With President Clinton having signed an educational tax-cut bill recently, Laredo families can also start taking advantage of the new law that seeks to help families offset college costs.
Among the incentives offered are the Hope Scholarship Tax Credit and the Lifetime Learning Credit.
The Hope Scholarship Tax Credit gives a family a tax break of up to $1,500 per year per student for two years. The Hope Credit is calculated by taking 100 percent of the first $1,000 in qualified tuition and fee expenses and 50 percent of the next $1,000, paid for a total of $1,500.
A family may start claiming the credit for qualified tuition and fee expenses made on or after Jan. 1, 1998, for academic periods beginning on or after Jan. 1, 1998. The first time taxpayers will be able to claim the credit is when they file their 1998 tax returns in 1999. This scholarship may be claimed for more than one individual in the family.
"The beauty here is that the target is the middle income families who can't qualify for Pell Grant," said Dr. Stephen Brown, dean of student affairs.
Brown, who has been in the education business for more than 20 years, said there is more federal assistance now than he can ever remember.
"In this country, there is not one reason financially why every student can't go to college," Brown said.
An individual paying qualified tuition and fee expenses at a postsecondary educational institution may claim the credit with the condition that both the student for whom the expenses are paid and the institution meet certain requirements.
The amount a taxpayer may claim as a Hope Credit is reduced for taxpayers who have modified adjusted gross income between $40,000 ($80,000 for married taxpayers filing jointly) and $50,000 ($100,000 for married taxpayers filing jointly).
Taxpayers with modified adjusted gross income over $50,000 ($100,000 for married taxpayers filing jointly) may not claim the Hope Credit.
A student is eligible for the Hope Credit if: (1) for at least one academic period (e.g., semester, trimester, quarter) beginning during the calendar year, the student is enrolled at least half-time in a program leading to a degree, certificate, or other recognized educational credential and is enrolled in one of the first two years of postsecondary education, and (2) the student is free of any conviction for a federal or state felony offense consisting of the possession of distribution of a controlled substance.
Another tax reduction incentive which families can take advantage is known as the Lifetime Learning Credit.
Starting on July 1, 1998 through 2002, taxpayers may be eligible to claim a tax credit of up to $1,000 a year, or 20 percent of $5,000 of the taxpayer's out-of-pocket college expenses of all eligible family members.
After 2002, the credit will be equal to 20 percent of the taxpayer's out-of-pocket expenses up to a maximum of $10,000 in expenses. This means that the maximum Lifetime Learning Credit a taxpayer may claim after 2002 is $2,000.
Like the Hope Scholarship Credit, the amount a taxpayer may claim as a Lifetime Learning Credit is gradually reduced for taxpayers who have modified adjusted gross income between $40,000 ($80,000 for married taxpayers filing jointly) and $50,000 ($100,000 for married taxpayers filing jointly).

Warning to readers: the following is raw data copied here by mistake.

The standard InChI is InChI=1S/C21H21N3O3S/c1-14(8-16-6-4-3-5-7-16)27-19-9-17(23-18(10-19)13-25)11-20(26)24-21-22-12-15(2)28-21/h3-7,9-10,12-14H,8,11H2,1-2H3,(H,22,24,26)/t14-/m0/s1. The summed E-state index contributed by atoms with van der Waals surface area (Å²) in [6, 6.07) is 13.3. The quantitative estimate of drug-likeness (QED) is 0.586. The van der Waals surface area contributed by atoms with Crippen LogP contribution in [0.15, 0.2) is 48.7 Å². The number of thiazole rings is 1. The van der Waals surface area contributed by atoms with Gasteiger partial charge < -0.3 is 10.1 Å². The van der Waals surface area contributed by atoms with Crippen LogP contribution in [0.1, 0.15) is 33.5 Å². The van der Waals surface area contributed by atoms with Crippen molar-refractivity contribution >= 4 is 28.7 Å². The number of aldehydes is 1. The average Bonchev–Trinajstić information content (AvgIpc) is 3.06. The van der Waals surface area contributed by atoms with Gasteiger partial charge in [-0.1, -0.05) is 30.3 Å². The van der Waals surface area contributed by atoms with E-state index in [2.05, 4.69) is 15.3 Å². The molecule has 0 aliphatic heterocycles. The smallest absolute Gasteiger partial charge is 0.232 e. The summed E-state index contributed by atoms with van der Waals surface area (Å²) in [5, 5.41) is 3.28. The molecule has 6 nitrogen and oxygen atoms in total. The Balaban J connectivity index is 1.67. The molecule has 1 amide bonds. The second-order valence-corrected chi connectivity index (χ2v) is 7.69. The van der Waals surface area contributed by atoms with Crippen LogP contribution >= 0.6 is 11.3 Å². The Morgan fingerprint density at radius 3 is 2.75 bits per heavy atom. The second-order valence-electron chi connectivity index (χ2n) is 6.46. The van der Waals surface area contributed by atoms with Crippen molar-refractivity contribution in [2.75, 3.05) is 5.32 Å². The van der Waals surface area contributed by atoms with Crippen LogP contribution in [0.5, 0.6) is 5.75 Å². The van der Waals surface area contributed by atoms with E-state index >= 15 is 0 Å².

Taxpayers with modified adjusted gross income over $50,000 ($100,000 for married taxpayers filing jointly) may not claim a Lifetime Learning Credit.
The maximum credit for the Lifetime Learning Credit does not change according to the number of students that the taxpayer is claiming for expenses.
Those who are paying qualified tuition and related expenses at a postsecondary educational institution may claim the credit, with the condition that their institution is an eligible educational institution.
Unlike the Hope Scholarship Credit, students are not required to be enrolled at least half-time in one of the first two years of postsecondary education. Under the Lifetime Learning Credit, even a student taking only one course may be eligible to claim credit, provided that he or she meets the necessary criteria.
For the Lifetime Learning Credit, either the parent or child, but not both, may claim the credit for the child's expenses in a particular year.
Those students, who are not claimed as a dependent on anyone's Federal income tax return and are claiming the Lifetime Learning Credit, may take into account only out-of-pocket expenses in calculating the Lifetime Learning Credit. Qualified tuition and related expenses paid with the student's earnings, a loan, a gift, an inheritance, or personal savings are taken into account in calculating the credit amount. However, qualified tuition and related expenses paid with a Pell Grant or other tax-free scholarship, a tax-free distribution from an Education IRA or tax-free employer-provided educational assistance are not taken into account in calculating the credit amount.
Another provision in the new law is the Deduction for Student Loan Interest. Under this provision, students can deduct from their taxes interest on qualified education loans paid after Dec. 31, 1997. The maximum deduction is limited to $1,000 in 1998, which is increased yearly, reaching the maximum of $2,500 in 2001.
Late Registration for the Spring semester continues through Jan. 26.
For further information, please contact the Office of Financial Aid at 326-2225. University office hours are from 8 a.m. to 5 p.m. Monday -Friday.